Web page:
• Hi SAndrew! That’s a good question. The reason I do not replace the local bond ETF with an international bond ETF is because the Bond portion of the portfolio is meant to provide stability to the overall portfolio. With an international bond ETF, it is usually denominated in USD and the dividend is also in USD, which exposes that to exchange risk. I haven’t done a deeper analysis of the effects of exchange rates on past performance (maybe I will do that in the future and find that I’m worrying for nothing) but I think it would negate the purpose of the bond fund by having it be affected by the volatility of the currency exchange.

  9. Great blog post! It was informative and well written, please keep this up – there is hardly any FIRE financial blogs for Singaporeans so I was pretty excited to see this and shared it with my circle of friends.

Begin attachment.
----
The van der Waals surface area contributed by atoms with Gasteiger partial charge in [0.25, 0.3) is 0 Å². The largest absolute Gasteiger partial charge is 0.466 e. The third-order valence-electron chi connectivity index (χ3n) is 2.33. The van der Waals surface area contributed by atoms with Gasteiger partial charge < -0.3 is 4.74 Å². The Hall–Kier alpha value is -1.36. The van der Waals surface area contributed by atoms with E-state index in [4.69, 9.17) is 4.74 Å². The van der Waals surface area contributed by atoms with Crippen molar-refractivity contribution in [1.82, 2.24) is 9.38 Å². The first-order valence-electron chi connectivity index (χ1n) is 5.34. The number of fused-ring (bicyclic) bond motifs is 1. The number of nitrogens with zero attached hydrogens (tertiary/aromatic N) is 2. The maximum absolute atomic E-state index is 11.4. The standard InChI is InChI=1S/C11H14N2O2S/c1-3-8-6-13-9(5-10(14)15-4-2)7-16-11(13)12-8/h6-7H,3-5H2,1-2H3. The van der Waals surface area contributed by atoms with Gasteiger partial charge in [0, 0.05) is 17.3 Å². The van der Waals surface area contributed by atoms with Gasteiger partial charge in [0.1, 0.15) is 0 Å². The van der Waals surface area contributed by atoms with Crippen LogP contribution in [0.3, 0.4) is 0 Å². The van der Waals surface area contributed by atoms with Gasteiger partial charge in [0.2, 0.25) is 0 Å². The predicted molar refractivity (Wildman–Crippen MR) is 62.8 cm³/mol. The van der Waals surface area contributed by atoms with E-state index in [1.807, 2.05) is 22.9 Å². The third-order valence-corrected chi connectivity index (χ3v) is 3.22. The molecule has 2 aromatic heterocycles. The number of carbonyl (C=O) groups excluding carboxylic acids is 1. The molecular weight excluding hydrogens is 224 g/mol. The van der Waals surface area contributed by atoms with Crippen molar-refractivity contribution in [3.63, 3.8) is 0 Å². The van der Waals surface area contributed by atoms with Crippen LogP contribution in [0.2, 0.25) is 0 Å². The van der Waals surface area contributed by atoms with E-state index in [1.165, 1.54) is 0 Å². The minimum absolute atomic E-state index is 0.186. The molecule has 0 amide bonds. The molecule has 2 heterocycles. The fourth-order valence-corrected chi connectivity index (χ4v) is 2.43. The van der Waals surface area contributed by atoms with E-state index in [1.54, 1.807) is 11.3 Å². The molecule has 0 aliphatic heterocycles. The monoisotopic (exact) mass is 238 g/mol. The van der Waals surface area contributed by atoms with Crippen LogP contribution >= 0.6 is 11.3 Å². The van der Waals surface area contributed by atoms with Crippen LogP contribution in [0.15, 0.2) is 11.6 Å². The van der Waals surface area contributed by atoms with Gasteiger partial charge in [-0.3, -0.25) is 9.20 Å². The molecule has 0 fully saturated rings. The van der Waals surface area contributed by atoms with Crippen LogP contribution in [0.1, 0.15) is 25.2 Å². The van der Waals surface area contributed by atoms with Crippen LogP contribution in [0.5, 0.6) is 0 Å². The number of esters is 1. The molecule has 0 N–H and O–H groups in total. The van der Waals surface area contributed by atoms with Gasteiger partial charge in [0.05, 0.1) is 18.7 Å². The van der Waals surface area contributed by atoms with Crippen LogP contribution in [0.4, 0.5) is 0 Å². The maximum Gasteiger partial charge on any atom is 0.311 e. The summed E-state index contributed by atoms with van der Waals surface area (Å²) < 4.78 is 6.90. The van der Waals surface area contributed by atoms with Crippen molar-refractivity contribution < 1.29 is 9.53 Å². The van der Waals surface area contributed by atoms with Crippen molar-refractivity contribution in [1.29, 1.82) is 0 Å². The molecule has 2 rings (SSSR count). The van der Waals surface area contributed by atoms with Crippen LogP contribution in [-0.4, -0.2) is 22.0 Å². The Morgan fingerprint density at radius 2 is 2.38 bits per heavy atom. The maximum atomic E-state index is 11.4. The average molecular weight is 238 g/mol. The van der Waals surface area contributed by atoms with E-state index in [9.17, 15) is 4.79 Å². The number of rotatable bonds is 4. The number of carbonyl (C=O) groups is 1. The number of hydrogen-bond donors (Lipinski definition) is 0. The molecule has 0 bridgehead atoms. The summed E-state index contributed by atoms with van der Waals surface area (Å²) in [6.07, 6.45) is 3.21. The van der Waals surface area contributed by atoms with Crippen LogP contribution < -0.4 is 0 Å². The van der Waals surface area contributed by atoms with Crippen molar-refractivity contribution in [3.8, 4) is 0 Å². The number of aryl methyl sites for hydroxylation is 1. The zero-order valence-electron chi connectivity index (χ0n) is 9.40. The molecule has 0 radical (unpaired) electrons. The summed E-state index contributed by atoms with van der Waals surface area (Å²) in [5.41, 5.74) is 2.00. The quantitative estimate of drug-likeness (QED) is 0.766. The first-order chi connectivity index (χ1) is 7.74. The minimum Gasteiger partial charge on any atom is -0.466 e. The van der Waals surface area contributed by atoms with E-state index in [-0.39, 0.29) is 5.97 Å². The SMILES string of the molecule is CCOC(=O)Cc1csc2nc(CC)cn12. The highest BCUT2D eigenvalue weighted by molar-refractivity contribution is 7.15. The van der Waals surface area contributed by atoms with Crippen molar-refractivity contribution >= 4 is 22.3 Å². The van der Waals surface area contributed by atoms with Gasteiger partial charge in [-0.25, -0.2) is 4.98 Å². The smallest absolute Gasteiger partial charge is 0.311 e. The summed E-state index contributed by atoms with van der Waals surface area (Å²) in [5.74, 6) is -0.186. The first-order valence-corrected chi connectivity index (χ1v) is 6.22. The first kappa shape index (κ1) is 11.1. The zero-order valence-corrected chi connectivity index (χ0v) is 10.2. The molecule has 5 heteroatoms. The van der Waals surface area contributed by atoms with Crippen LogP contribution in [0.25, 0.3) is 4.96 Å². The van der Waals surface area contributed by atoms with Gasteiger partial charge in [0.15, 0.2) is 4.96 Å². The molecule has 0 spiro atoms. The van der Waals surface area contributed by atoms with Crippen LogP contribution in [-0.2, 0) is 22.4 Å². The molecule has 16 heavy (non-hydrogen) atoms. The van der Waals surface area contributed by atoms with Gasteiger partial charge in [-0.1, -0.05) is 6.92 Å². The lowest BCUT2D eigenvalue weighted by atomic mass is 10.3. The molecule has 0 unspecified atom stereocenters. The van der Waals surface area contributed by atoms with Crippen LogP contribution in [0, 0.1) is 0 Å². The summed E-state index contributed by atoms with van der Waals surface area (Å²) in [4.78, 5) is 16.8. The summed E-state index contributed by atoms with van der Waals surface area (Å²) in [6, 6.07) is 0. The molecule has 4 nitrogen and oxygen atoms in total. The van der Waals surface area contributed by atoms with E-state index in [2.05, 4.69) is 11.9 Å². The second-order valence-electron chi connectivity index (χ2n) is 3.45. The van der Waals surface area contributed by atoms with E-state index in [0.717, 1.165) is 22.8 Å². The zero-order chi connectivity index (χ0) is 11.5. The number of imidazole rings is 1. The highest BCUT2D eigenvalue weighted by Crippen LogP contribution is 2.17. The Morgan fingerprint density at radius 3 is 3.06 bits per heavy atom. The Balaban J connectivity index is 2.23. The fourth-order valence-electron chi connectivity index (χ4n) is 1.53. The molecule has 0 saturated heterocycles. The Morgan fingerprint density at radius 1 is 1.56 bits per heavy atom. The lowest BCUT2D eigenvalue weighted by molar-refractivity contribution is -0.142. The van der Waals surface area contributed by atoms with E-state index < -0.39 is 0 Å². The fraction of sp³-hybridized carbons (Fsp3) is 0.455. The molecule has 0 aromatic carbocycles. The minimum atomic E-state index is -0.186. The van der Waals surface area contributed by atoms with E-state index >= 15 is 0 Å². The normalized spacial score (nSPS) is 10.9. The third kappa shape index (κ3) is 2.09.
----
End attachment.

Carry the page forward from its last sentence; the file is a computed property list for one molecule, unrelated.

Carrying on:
One question though, why are you shooting for 20% local and 80% international? Is it because Sg market is too small so you don’t overweight it?

    • Hi Ochazuke! Thank you for reading and sharing my post! I hope to keep making good contribution to the FIRE community here.

      The reason I am shooting for 20% local and 80% is:
      1. The local is meant as a hedge against exchange rate risk in case the USD value drop negatively impact my international investments.
      2. Historically Singapore index returns are lower on average than international, and I expect it to continue to do so. This is because –